MARYSVILLE – Snohomish County is treating the opioid epidemic as if it is a disaster.
It’s Department of Emergency Management and its Opioid Response Multi-Agency Coordination (MAC) Group are working together on the problem. They are identifying resources and looking for partners, such as the city of Marysville.
County Executive Dave Somers and members of his staff talked to the City Council about it Monday. “It’s been tremendously successful so far,” Mayor Jon Nehring said.
The city was told it could get involved by sending a representative to their meetings, by backing the emergency support group or by having its own parallel MAC.
Somers said Marysville residents might feel like the opioid problem might only be here, but that’s not the case. “It’s everywhere,” he said.
Jason Bierman, the county director of emergency management, said there recently were 365 inmates in the county jail and two-thirds were going through substance withdrawal. To combat that, the county and city have an embedded social worker teamed with law enforcement to aid addicts in getting help. One problem they already have seen is no place to take them until they can get services. The county is going to open a 44-bed diversion center.
Because of laws that limit youth being detained, they said there are two vacant areas at the Denney Juvenile Justice Center in Everett. They hope to use those in the future to house addicts as they await services.
Police Chief Rick Smith added that the city is now involved with overdose tracking that shows where they occur. Information is then given to the drug task force, which can focus on the area where the overdoses are taking place.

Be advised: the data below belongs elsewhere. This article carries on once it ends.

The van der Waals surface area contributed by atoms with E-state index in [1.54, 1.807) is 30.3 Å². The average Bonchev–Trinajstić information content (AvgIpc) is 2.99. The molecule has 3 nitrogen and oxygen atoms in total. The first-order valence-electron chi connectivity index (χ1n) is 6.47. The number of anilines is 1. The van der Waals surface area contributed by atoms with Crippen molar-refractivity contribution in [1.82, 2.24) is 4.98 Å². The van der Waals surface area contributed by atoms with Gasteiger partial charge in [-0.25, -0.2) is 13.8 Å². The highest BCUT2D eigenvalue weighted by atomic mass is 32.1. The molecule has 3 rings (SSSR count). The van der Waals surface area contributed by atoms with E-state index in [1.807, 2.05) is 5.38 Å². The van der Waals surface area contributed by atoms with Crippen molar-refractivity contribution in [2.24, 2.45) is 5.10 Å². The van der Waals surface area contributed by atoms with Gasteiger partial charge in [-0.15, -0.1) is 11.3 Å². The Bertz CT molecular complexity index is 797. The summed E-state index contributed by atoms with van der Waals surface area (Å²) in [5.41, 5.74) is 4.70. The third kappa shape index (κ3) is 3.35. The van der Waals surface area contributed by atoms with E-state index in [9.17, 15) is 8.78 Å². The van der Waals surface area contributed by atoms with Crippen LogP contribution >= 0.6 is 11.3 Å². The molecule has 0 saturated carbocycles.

Smith said he is glad to see more community engagement. Nonprofits, churches and other community groups are stepping up to help.
He said he is all for talking folks into treatment, “but we still need strong and robust law enforcement.”
Also, Smith said let’s not forget the young kids who are overdosing on marijuana, which is easier to obtain now that it’s legal in this state.
“We need full on drug awareness,” he said, adding it’s not just opioids and heroin because meth is making a comeback in usage locally.
In other council news:
•The city will receive a $500,000 grant to help fund in-house design of Olympic View Park, and construction should start next year, parks director Jim Ballew said.
•The city will receive a grant for $102,325 then pay consultants $100,750 for services related to the former Interfor Pacific site on the Marysville waterfront. The goal is for no further cleanup action to be needed
•Water main installation is done on Sunnyside Boulevard and overlay work will follow.
•Daniel Schmidt was sworn in as a new custody officer.
•The community center and the Jennings Park Barn are rented out 98 percent of the weekends for the rest of the year, and will bring in $10,000 more in revenue because of price changes, Ballew said.